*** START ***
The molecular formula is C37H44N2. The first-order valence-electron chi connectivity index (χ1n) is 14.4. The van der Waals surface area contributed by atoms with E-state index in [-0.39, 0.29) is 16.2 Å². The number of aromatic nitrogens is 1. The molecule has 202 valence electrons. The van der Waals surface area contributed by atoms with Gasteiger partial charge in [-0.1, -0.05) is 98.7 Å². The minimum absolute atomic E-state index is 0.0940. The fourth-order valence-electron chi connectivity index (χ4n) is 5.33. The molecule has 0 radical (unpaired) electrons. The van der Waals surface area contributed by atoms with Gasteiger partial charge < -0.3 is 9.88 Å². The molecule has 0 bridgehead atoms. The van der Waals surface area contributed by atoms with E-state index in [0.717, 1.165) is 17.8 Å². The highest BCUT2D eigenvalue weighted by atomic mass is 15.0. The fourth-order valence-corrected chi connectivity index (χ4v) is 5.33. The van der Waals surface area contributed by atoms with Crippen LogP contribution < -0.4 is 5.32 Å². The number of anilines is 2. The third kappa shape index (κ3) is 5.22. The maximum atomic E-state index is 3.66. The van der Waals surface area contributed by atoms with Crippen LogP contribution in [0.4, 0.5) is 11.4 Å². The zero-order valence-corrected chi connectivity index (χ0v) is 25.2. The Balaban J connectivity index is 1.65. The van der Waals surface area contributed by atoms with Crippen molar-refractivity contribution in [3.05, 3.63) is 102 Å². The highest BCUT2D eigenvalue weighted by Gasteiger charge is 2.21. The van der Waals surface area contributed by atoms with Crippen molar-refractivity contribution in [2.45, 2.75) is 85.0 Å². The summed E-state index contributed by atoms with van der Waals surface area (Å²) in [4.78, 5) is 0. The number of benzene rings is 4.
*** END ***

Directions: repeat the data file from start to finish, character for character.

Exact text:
The molecular formula is C37H44N2. The first-order valence-electron chi connectivity index (χ1n) is 14.4. The van der Waals surface area contributed by atoms with E-state index in [-0.39, 0.29) is 16.2 Å². The number of aromatic nitrogens is 1. The molecule has 202 valence electrons. The van der Waals surface area contributed by atoms with Gasteiger partial charge in [-0.1, -0.05) is 98.7 Å². The minimum absolute atomic E-state index is 0.0940. The fourth-order valence-electron chi connectivity index (χ4n) is 5.33. The molecule has 0 radical (unpaired) electrons. The van der Waals surface area contributed by atoms with Gasteiger partial charge < -0.3 is 9.88 Å². The molecule has 0 bridgehead atoms. The van der Waals surface area contributed by atoms with E-state index in [0.717, 1.165) is 17.8 Å². The highest BCUT2D eigenvalue weighted by atomic mass is 15.0. The fourth-order valence-corrected chi connectivity index (χ4v) is 5.33. The van der Waals surface area contributed by atoms with Crippen LogP contribution < -0.4 is 5.32 Å². The number of anilines is 2. The third kappa shape index (κ3) is 5.22. The maximum atomic E-state index is 3.66. The van der Waals surface area contributed by atoms with Crippen LogP contribution in [0.4, 0.5) is 11.4 Å². The zero-order valence-corrected chi connectivity index (χ0v) is 25.2. The Balaban J connectivity index is 1.65. The van der Waals surface area contributed by atoms with Crippen molar-refractivity contribution in [3.05, 3.63) is 102 Å². The highest BCUT2D eigenvalue weighted by Gasteiger charge is 2.21. The van der Waals surface area contributed by atoms with Crippen molar-refractivity contribution in [2.45, 2.75) is 85.0 Å². The summed E-state index contributed by atoms with van der Waals surface area (Å²) in [4.78, 5) is 0. The number of benzene rings is 4.